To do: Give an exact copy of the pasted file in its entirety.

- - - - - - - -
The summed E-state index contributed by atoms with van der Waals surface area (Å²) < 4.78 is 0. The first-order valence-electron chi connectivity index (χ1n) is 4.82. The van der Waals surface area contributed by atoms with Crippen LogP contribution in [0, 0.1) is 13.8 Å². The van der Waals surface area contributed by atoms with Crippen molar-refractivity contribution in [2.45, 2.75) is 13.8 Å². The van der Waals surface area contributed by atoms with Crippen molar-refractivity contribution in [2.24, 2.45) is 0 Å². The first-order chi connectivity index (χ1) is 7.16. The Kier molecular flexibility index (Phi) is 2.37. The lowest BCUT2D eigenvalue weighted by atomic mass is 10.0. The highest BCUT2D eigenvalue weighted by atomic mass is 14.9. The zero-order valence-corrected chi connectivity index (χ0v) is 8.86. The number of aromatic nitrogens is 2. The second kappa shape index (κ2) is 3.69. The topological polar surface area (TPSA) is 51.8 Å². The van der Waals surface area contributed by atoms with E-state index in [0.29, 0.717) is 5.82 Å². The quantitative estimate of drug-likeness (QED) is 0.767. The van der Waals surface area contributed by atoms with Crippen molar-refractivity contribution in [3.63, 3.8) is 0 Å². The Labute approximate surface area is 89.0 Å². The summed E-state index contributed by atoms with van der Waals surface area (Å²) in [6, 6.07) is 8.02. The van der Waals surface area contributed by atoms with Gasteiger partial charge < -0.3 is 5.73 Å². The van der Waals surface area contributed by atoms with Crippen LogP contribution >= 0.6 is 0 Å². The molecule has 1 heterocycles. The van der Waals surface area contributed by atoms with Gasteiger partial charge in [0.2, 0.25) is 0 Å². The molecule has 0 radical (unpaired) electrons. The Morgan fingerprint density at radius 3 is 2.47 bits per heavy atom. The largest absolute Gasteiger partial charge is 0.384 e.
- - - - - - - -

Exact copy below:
The summed E-state index contributed by atoms with van der Waals surface area (Å²) < 4.78 is 0. The first-order valence-electron chi connectivity index (χ1n) is 4.82. The van der Waals surface area contributed by atoms with Crippen LogP contribution in [0, 0.1) is 13.8 Å². The van der Waals surface area contributed by atoms with Crippen molar-refractivity contribution in [2.45, 2.75) is 13.8 Å². The van der Waals surface area contributed by atoms with Crippen molar-refractivity contribution in [2.24, 2.45) is 0 Å². The first-order chi connectivity index (χ1) is 7.16. The Kier molecular flexibility index (Phi) is 2.37. The lowest BCUT2D eigenvalue weighted by atomic mass is 10.0. The highest BCUT2D eigenvalue weighted by atomic mass is 14.9. The zero-order valence-corrected chi connectivity index (χ0v) is 8.86. The number of aromatic nitrogens is 2. The second kappa shape index (κ2) is 3.69. The topological polar surface area (TPSA) is 51.8 Å². The van der Waals surface area contributed by atoms with E-state index in [0.29, 0.717) is 5.82 Å². The quantitative estimate of drug-likeness (QED) is 0.767. The van der Waals surface area contributed by atoms with Crippen molar-refractivity contribution in [3.63, 3.8) is 0 Å². The Labute approximate surface area is 89.0 Å². The summed E-state index contributed by atoms with van der Waals surface area (Å²) in [6, 6.07) is 8.02. The van der Waals surface area contributed by atoms with Gasteiger partial charge < -0.3 is 5.73 Å². The van der Waals surface area contributed by atoms with Crippen LogP contribution >= 0.6 is 0 Å². The molecule has 1 heterocycles. The van der Waals surface area contributed by atoms with Gasteiger partial charge in [0.2, 0.25) is 0 Å². The molecule has 0 radical (unpaired) electrons. The Morgan fingerprint density at radius 3 is 2.47 bits per heavy atom. The largest absolute Gasteiger partial charge is 0.384 e.